Written by Joe Galvin on January 13, 2023The International Trade Commission (ITC) has power under Section 337 of the Tariff Act to investigate whether goods are being imported unfairly and are affecting a domestic industry. One type of unfair import is a good that infringes U.S. intellectual property rights, including patents. Section 337 can therefore be a useful tool for protecting American industry against infringing imports. But, increasingly, the ITC has become a means for certain non-practicing entities (or “NPEs”), often referred to as “patent trolls,” to exploit the ITC for financial gain—and to do so in a way that perversely threatens the very domestic industry the ITC was designed to protect.
IP Deadlines under Martial Law in Ukraine
Written by Slobodan Petosevic on January 13, 2023Until early April 2022 it was not clear exactly how IP deadlines would be affected by the martial law in Ukraine. The martial law, which was first introduced in Ukraine on February 24, 2022, has been extended several times and remains effective as of the writing of this article.
How to Invalidate a Patent in Ukraine – a Quick Guide
Written by Taras Manolov on June 7, 2022The amendments to the Ukrainian Patent Law, effective as of August 16, 2020, introduced new administrative procedures which allow third parties to invalidate patents and utility models.
Should a PHOSITA be defined by the specification or by the claims?
Written by Pu-Cheng (Leo) Huang on June 7, 2022An inventor cannot obtain a patent for an invention that is obvious to a “person having skill in the art” (“PHOSITA”) but courts continue to struggle with the question of whether the relevant person should be identified in light of the invention disclosed in the specification or the invention claimed. In a recent IPR decision, the PTAB adopted the former approach. Axonics Modulation Technologies, Inc. v. Medtronic, Inc., IPR2020-00715, (PTAB Sep. 13, 2021). However, the Supreme Court and the MPEP suggested that “it is to the claims of every patent that we must turn when we are seeking to determine what the invention is.” This Article considers the PTAB’s analysis and suggests the claims should be the proper measure for determining who is a PHOSITA.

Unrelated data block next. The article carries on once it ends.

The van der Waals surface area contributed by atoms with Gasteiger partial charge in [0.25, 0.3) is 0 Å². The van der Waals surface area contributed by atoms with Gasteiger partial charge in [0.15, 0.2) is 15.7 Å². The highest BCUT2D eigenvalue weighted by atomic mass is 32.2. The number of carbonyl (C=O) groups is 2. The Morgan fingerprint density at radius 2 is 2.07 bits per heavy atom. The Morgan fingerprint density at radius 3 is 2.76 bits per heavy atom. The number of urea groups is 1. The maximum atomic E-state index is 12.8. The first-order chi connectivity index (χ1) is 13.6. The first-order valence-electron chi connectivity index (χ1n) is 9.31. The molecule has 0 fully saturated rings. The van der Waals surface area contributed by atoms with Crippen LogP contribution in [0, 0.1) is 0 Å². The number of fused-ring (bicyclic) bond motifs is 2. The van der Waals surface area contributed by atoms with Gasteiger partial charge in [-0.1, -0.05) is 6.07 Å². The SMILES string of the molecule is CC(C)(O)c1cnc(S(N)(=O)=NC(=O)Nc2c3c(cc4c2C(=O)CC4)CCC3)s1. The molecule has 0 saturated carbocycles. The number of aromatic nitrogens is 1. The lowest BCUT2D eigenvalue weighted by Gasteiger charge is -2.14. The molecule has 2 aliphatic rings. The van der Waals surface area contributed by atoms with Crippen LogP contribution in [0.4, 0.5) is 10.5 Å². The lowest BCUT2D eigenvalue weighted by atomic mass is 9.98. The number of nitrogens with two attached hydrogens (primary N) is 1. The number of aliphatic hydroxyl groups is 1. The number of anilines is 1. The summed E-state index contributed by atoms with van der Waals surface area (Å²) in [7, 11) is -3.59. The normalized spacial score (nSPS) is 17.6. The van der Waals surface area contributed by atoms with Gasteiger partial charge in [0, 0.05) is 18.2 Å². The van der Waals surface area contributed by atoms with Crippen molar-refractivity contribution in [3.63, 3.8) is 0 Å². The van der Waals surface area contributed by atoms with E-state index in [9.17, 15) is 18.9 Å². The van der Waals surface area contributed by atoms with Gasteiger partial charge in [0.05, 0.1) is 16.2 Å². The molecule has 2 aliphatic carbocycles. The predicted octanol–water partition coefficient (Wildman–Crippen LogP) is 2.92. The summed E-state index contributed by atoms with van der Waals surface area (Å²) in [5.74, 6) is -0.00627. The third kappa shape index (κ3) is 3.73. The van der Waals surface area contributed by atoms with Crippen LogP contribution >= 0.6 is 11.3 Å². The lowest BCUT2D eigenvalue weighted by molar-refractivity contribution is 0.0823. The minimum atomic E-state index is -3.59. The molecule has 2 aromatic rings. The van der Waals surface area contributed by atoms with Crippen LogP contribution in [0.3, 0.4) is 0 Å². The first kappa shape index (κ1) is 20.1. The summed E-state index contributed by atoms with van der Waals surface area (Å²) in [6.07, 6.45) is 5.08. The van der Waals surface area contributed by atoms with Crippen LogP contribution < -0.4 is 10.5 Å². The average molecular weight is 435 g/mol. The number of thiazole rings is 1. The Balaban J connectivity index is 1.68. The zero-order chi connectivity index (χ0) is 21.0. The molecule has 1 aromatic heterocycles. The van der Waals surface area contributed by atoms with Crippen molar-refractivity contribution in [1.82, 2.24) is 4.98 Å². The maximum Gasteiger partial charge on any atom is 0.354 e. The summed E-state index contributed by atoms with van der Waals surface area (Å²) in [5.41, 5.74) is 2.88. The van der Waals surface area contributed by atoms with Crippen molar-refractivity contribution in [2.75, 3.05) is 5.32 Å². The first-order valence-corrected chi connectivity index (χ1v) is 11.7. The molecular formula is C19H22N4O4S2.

Entering the National Phase of Patent Applications in India under the Patent Cooperation Treaty
Written by Dr. Mohaan Dewan on June 7, 2022The Patent Cooperation Treaty (PCT), administered by the International Bureau (IB) of the World Intellectual Property Organization (WIPO), assists applicants in seeking patent protection for an invention simultaneously in a large number of countries by filing a single “international” (or “PCT”) patent application, and complying with the PCT formality requirements and procedures. This phase is termed the “international” phase. The granting of patents remains under the control of the national or regional patent Offices in what is termed the “national phase.” For obtaining patent protection in India, applicants need to enter the PCT national phase in India by complying with the specific provisions of the Indian Patents Act. Unlike most jurisdictions, the Indian Patent Office (IPO) does not allow any amendments at the time of national phase entry. Although amendments may be made after the national phase entry, there are limitations on the types of amendments that are allowed.
Strategies in Response to Patent Eligibility Requirements for Computer Software Patents in the United States, Taiwan, Japan, China and Europe
Written by George Huang on June 7, 2022Eligibility is the first challenge applicants would face during patent prosecution, especially for a computer software related application. While there is little difference in the majority of patent regulations among each jurisdiction due to international harmonization, significant differences exist regarding eligibility of computer software related applications. This article describes computer software patent eligibility requirements for TIPO, JPO, USPTO, CNIPA and EPO, analyzes and compares examination in each office using a single case example, and discusses corresponding prosecution strategies.